Logistics statistics are stacking up for investors

Warehouse with lorries outside © iStock
Online shopping has increased demand for warehouses and logistics

European e-commerce is set to follow the UK’s lead. Investment opportunities should follow.

Buying into the warehouses and logistics companies that allow us to order from Amazon to our heart’s content has been a popular investment idea in the UK for some time. But it now looks as though the continent is about to catch up.

The shift in how we shop “offers continued opportunities in the logistics sector”, says law firm DLA Piper, quoting a forecast that as much as 25% of our shopping could eventually be conducted online (see page 20). Within Europe, the UK currently leads the way, with the proportion of retail conducted online at 20%, while consumers expect increasingly prompt deliveries.

By contrast, mainland Europe shops online for only 8% of its retail requirements (3% in Italy, 5% in Spain, and around 10% in France and Germany). The tipping point that triggers a significant drive for distribution space is typically 10%, so the coming years in the region look “ripe with opportunities”.

Steady growth in the sector is already in evidence. Over the course of last year, rents on logistics property grew by 2.5%, according to real-estate services firm CBRE. And with vacancy rates low and an increasing number of logistics hubs facing land shortages, market rents are predicted to grow by a similar percentage in 2019. In terms of online retail, the firm has predicted strong growth in sales between 2017 and 2022 of 19% in Italy, 17.5% in Slovakia and 14% in Poland.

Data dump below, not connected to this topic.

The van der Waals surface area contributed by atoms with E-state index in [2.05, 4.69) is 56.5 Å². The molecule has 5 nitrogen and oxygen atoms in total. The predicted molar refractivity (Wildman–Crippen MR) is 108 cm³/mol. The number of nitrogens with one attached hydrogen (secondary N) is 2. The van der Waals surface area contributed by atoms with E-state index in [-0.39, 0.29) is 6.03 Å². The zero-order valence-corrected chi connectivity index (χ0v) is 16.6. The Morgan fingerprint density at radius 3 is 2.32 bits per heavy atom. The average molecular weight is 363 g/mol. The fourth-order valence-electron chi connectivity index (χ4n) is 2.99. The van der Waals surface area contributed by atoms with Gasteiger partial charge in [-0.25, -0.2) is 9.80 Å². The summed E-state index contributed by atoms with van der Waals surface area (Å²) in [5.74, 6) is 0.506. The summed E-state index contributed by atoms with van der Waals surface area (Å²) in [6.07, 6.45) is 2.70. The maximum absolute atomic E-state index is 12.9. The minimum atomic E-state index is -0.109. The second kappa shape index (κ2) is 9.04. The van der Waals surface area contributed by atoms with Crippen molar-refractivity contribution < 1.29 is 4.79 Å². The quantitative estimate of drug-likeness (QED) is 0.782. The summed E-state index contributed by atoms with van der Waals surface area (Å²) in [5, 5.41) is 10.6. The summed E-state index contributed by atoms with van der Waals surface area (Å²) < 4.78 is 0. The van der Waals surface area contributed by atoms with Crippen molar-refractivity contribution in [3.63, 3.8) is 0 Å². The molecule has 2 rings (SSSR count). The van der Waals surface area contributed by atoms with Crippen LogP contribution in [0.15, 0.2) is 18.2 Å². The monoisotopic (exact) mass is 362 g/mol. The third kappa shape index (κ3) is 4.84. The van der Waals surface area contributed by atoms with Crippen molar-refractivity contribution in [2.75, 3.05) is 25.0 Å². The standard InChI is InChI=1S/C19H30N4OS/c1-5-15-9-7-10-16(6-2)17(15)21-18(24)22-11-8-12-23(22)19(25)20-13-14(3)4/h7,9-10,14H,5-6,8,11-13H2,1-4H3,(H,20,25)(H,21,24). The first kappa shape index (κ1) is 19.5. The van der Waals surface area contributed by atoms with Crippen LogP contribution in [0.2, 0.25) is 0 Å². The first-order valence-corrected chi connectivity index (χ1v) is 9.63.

A key theme for the year ahead in Europe will be the online sale of fresh products, groceries and meals, which will bring with it new requirements for city logistics, says CBRE. Online grocery sales have lagged so far owing to the additional costs in labour and delivery, which are higher than the fees customers are prepared to pay. But increased supply-chain efficiency, automation and temperature-controlled last-mile storage should allow for growth in this part of the logistics sector.

How to invest

One way to invest in European logistics property is via the Schroder European Real Estate investment Trust (LSE: SERE), led by Jeff O’Dwyer. Over the past six to nine months, the fund has made a conscious effort to expand its logistics holdings, selling some of its retail property investments in order to free up cash to buy four new properties (with a fifth on the horizon). It concentrates on buying smaller lots – around the £10m mark – which yield between 6% and 7%, rather than larger units yielding around the 4% mark.

As it stands, the fund’s weighting towards logistics is around 20% of the portfolio, with 49% in offices. Geographically, the portfolio is 39% in France, 31% in Germany, 18% in the Netherlands and 12% in Spain.

The fund is still small (it only launched in 2015 and current looks after assets worth €182.1m), but it offers a good way of investing in European logistics while also providing the diversity of a wider property portfolio. Shares in the trust are currently cheap, trading at a 10% discount to net asset value (the value of the underlying portfolio).

Finally, it’s worth noting that Aberdeen Standard launched a European Logistics Income fund (LSE: ASLI) just over a year ago. It’s early days for this particular fund, but the fact that the firm has launched an investment vehicle focusing purely on the European logistics sector displays a confidence that this is an area set to grow over the next few years.